At the end of the day, we need to “fear” the Lord, which means we need to have a deep reverence for him, our lives profoundly oriented to him and his ways. Over fifty times in the psalms, the writer calls us to “fear” Yahweh. So a very important aspect of rooting out unhealthy fear has to do with orienting our lives to a deep reverence for and worship of God; we need to bow before him, and worship and thank him regularly to put life in perspective. This dispels unhealthy fear.
Let me be honest. At this stage of life, I sometimes struggle with fear. That gut-wrenching, cloud of dread that descends in the dead of night, shooting “what ifs” at my mind and heart. I can fear for my wife, my kids, myself. I am tempted to be afraid about finances, or illness, or the future. I fear incompetence, or making mistakes, or insignificance. Do you know what I mean?
Fear can be paralyzing, shutting down our initiative and stifling real progress and joy. While there are healthy forms of fear, in its less than healthy manifestations, fear fights against trust in God’s good care.
So, when I am struggling with fear, I find meditating on the Psalms a great help and comfort. Here are 6 ways in which that wonderful “song book” for life helps me to process my fears, bringing them to the Lord.
1. The Psalms Encourage Me to Be Honest with God about My Fears
One thing I love about the Bible is its honesty about life. It speaks to life as it really is in the real world, stares that reality in the face, and points us to God. The psalmist at times bears his heart, telling us explicitly about his struggles, giving us permission to be honest about our own. On one occasion he had been betrayed by a friend, and a crowd were gathering against him. He writes,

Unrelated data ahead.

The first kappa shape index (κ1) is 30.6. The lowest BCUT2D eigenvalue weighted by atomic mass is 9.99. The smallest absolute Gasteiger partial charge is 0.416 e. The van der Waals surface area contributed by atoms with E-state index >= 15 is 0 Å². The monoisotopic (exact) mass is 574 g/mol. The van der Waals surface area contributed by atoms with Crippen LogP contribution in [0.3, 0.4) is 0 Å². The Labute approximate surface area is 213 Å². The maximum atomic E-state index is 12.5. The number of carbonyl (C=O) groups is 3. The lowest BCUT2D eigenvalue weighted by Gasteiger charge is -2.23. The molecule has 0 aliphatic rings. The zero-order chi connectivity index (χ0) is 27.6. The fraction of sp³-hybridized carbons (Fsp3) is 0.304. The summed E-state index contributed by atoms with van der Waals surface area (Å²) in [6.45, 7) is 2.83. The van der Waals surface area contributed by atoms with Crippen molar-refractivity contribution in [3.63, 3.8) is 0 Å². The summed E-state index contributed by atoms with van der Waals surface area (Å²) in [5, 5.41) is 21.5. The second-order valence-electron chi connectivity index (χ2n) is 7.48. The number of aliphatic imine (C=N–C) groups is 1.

My heart beats violently within me; the horrors of death overcome me. 5 Fear and panic overpower me; terror overwhelms me. 6 I say, “I wish I had wings like a dove! I would fly away and settle in a safe place!”
(Ps 55:4–6 NET)
Have you ever felt like that? Yet, the psalmist looks to the Lord:
16 But I call to God, and the LORD will save me. 17 I complain and groan morning, noon, and night, and He hears my voice. 18 Though many are against me, He will redeem me from my battle unharmed.
(Ps 55:16–18 HCSB)
So the psalms give us a voice for the fears we experience and points us to the Lord in the midst of them.
2. The Psalms Point Me to the Word of God as More Significant than the Words of Others
We all have times when we experience fear of what others think and say about us. People can cause real damage to our lives, so the threat may be serious. The psalmist cries out,
Do not give me over to the will of my foes,
for false witnesses rise up against me,
(Ps 27:12 HCSB)
Yet, the psalmist in another place confesses
3 When I am afraid,
I will trust in You. 4 In God, whose word I praise,
in God I trust; I will not fear.
What can man do to me? (Ps 56:3–4 HCSB)
What God says about us is what counts. His character can be trusted; he offers us true stability in life.